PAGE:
Lifeblood is asking breastfeeding mums in Sydney and Adelaide to consider becoming milk donors to help some of the country’s most vulnerable babies.

“We are looking for mums who have an excess supply of breast milk, and whose babies are less than a year old, to consider registering as milk donors,” says Lifeblood Milk’s Chris Sulfaro.

Lifeblood Milk provides on demand, donated breast milk to 11 neonatal intensive care units in New South Wales, South Australia and Townsville.

The milk is fed to premature babies born at less than 32 weeks gestation, and/or weighing less than 1500 grams.

“Premature babies face significant health challenges, and the World Health Organisation recommends feeding these tiny babies breast milk, as it may help reduce some of these risks,” Mrs Sulfaro says.

“A mother’s own milk may not always be available or limited. Having donated breast milk available gives parents more options.

“While we have a number of fabulous and dedicated donors on our register, unlike blood, milk donors can only give milk for a relatively short period of time – until their own baby is 12 months old.

“We are currently looking for 50 new milk donors from the Sydney or Adelaide metropolitan areas to add to our current roster.”

Donors undergo extensive screening before milk is collected, tested and pasteurised by Lifeblood at its Sydney Processing Centre.

To make it easier for these mums, our donors express, freeze and store their breast milk in their own home.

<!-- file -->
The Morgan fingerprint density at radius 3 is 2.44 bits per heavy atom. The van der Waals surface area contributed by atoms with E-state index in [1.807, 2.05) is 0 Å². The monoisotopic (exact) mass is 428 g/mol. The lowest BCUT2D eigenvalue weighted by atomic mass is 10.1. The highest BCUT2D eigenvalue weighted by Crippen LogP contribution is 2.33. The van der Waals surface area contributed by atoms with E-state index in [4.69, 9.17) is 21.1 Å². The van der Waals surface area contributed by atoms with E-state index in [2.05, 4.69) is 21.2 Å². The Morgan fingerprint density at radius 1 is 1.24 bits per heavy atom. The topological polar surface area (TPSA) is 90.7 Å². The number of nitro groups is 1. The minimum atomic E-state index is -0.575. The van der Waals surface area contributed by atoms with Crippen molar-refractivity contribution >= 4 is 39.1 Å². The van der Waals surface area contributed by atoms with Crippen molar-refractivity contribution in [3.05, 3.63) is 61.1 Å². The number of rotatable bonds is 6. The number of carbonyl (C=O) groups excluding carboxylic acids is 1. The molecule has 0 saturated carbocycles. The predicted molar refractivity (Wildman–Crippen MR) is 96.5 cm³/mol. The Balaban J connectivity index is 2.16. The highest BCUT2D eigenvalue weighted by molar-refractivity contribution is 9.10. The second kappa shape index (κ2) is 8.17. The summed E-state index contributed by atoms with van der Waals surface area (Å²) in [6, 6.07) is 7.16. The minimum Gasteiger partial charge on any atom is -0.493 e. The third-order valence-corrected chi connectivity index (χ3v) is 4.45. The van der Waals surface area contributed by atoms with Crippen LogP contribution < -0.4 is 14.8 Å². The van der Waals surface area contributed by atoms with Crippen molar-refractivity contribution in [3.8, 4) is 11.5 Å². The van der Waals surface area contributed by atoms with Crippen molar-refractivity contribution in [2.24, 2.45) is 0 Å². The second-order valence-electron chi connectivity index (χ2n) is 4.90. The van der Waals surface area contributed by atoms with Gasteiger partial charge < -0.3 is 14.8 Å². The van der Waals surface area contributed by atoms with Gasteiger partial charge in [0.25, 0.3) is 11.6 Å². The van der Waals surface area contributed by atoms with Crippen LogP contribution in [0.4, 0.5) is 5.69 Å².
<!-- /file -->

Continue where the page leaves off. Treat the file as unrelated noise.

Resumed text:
“If you’re interested in becoming a donor, you can register at Follow the links to Lifeblood Milk and we will give you a call,” says Mrs Sulfaro.

Australian Red Cross Lifeblood launched Lifeblood Milk in late 2018 as part of its plan to make a greater contribution to healthcare, by helping some of the country’s most vulnerable babies.

Since its launch, Lifeblood Milk has distributed more than 2,130 litres of donated breast milk to 11 NICUs, helping to feed more than 700 babies.

Mother of three Belinda Mullins turned to Lifeblood Milk five weeks ago when her daughter Emilia arrived at 32 weeks. She says: “As a mother of two other children I knew my supply would take some work to get to an adequate amount as it had in the past without the added difficulties of a premature birth. Knowing our baby was receiving all the goodies in donor breast milk allowed my body to recover and begin producing breast milk without all the added stress and worry, as we already had enough of that being in NICU. We will be forever grateful.”

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